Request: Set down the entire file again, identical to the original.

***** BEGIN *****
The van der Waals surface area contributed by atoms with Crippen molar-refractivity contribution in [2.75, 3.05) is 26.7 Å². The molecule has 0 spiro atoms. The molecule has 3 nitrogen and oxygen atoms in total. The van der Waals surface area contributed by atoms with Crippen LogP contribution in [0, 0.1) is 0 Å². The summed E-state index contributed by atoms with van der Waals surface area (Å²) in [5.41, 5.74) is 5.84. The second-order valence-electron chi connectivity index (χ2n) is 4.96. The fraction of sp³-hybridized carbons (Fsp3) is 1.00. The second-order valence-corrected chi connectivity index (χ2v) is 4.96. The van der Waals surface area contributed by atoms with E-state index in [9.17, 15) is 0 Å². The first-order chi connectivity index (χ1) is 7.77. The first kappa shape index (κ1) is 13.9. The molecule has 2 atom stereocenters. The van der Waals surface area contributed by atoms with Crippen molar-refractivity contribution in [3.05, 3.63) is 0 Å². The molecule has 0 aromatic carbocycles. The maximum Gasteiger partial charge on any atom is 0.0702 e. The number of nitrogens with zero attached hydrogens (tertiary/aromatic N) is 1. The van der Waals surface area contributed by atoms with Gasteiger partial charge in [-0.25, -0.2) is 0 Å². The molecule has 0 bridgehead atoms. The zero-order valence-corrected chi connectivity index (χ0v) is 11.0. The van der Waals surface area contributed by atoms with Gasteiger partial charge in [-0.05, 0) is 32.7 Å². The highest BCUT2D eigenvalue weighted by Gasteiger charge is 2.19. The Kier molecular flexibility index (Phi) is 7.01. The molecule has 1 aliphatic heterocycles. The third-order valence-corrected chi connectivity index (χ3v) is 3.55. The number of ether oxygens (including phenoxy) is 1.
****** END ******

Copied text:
The van der Waals surface area contributed by atoms with Crippen molar-refractivity contribution in [2.75, 3.05) is 26.7 Å². The molecule has 0 spiro atoms. The molecule has 3 nitrogen and oxygen atoms in total. The van der Waals surface area contributed by atoms with Crippen LogP contribution in [0, 0.1) is 0 Å². The summed E-state index contributed by atoms with van der Waals surface area (Å²) in [5.41, 5.74) is 5.84. The second-order valence-electron chi connectivity index (χ2n) is 4.96. The fraction of sp³-hybridized carbons (Fsp3) is 1.00. The second-order valence-corrected chi connectivity index (χ2v) is 4.96. The van der Waals surface area contributed by atoms with E-state index in [9.17, 15) is 0 Å². The first-order chi connectivity index (χ1) is 7.77. The first kappa shape index (κ1) is 13.9. The molecule has 2 atom stereocenters. The van der Waals surface area contributed by atoms with Crippen molar-refractivity contribution in [3.05, 3.63) is 0 Å². The molecule has 0 aromatic carbocycles. The maximum Gasteiger partial charge on any atom is 0.0702 e. The number of nitrogens with zero attached hydrogens (tertiary/aromatic N) is 1. The van der Waals surface area contributed by atoms with Gasteiger partial charge in [-0.25, -0.2) is 0 Å². The molecule has 0 bridgehead atoms. The zero-order valence-corrected chi connectivity index (χ0v) is 11.0. The van der Waals surface area contributed by atoms with Gasteiger partial charge in [-0.05, 0) is 32.7 Å². The highest BCUT2D eigenvalue weighted by Gasteiger charge is 2.19. The Kier molecular flexibility index (Phi) is 7.01. The molecule has 1 aliphatic heterocycles. The third-order valence-corrected chi connectivity index (χ3v) is 3.55. The number of ether oxygens (including phenoxy) is 1.